Nonfiction > Henry Craik, ed. > English Prose > Vol. I. Fourteenth to Sixteenth Century
Henry Craik, ed.  English Prose.  1916.
Vol. I. Fourteenth to Sixteenth Century
Rules of Art
By Thomas Wilson (c. 1526–1581)
From the Arte of Rhetorike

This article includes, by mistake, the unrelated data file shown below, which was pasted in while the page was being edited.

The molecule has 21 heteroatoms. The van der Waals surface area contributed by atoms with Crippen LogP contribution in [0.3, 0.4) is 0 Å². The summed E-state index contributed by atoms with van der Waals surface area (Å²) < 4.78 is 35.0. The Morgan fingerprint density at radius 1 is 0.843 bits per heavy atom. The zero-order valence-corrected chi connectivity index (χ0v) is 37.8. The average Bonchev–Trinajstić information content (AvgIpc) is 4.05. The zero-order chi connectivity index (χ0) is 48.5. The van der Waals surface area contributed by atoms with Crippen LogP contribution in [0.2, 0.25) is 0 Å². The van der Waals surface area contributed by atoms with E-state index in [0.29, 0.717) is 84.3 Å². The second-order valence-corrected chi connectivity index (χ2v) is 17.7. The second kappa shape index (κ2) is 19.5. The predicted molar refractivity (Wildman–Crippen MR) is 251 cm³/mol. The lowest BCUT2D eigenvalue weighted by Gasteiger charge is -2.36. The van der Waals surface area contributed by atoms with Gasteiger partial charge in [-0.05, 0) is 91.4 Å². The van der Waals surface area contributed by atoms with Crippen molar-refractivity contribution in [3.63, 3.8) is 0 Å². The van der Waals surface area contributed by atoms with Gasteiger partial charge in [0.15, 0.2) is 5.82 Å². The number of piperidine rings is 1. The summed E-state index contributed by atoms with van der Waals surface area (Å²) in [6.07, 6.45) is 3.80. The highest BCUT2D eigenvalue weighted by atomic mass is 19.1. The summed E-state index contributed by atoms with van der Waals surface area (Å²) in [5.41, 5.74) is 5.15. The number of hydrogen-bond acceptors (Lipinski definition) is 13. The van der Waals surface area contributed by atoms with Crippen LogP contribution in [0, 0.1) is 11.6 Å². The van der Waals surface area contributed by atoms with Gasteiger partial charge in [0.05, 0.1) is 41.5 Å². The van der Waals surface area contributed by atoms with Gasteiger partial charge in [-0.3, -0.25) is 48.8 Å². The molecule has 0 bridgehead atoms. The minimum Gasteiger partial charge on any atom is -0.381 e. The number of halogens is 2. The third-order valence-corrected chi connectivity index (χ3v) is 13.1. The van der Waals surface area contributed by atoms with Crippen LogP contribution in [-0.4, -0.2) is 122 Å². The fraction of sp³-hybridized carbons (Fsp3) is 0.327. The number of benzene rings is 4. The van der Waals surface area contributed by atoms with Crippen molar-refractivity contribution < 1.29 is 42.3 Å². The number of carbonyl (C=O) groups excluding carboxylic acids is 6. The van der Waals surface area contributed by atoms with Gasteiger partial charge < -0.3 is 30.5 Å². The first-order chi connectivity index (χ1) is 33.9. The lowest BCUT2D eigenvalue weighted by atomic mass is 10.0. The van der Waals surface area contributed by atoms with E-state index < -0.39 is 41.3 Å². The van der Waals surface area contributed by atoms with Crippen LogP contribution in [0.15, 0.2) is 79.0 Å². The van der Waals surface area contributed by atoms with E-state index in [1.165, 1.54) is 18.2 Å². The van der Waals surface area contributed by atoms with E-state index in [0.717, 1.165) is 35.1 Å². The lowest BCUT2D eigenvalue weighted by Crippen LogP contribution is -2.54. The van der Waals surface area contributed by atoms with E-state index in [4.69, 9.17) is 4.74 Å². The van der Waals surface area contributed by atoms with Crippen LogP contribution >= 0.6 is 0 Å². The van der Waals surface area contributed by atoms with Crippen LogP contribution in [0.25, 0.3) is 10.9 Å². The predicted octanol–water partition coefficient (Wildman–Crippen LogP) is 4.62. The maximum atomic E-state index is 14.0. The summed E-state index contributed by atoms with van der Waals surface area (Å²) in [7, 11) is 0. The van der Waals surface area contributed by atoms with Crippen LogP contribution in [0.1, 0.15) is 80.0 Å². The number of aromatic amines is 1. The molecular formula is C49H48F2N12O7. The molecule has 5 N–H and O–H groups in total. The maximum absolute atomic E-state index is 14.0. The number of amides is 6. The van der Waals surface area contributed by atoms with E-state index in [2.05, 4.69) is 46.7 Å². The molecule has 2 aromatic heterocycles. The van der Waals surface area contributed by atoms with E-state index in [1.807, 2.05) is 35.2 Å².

NOW a wise man that hath good experience in these affairs, and is able to make himself a rhetorique for every matter, will not be bound to any precise rules, nor keep any one order, but such only as by reason he shall think best to use, being master over art, rather than art should be master over him, rather making art by wit, than confounding wit by art. And undoubtedly even in so doing he shall do right well, and content the hearers accordingly. For what mattereth whether we follow our book or no, if we follow wit and appoint our self an order, such as may declare the truth more plainly? Yea, some that be unlearned, and yet have right good wits, will devise with themselves, without any book learning, what they will say, and how much they will say, appointing their order, and parting it into three or four parts or more if need be, such as they shall think especial points, and most meet to be touched. Whose doings as I can well like, and much commend them for the same: so I would think them much more able to do much better: if they either by learning followed a pattern, or else knew the precepts which lead us to right order. Rules were therefore given, and by much observation gathered together, that those which could not see art hid in another man’s doings, should yet see the rules open all in an order set together, and thereby judge the rather of their doings, and by earnest imitation, seek to resemble such their invention. I cannot deny, but that a right wise man unlearned, shall do more good by his natural wit, than twenty of these common wits that want nature to help art. And I know that rules were made first by wise men, and not wise men made by rules. For these precepts serve only to help our need, such as by nature have not such plentiful gifts.

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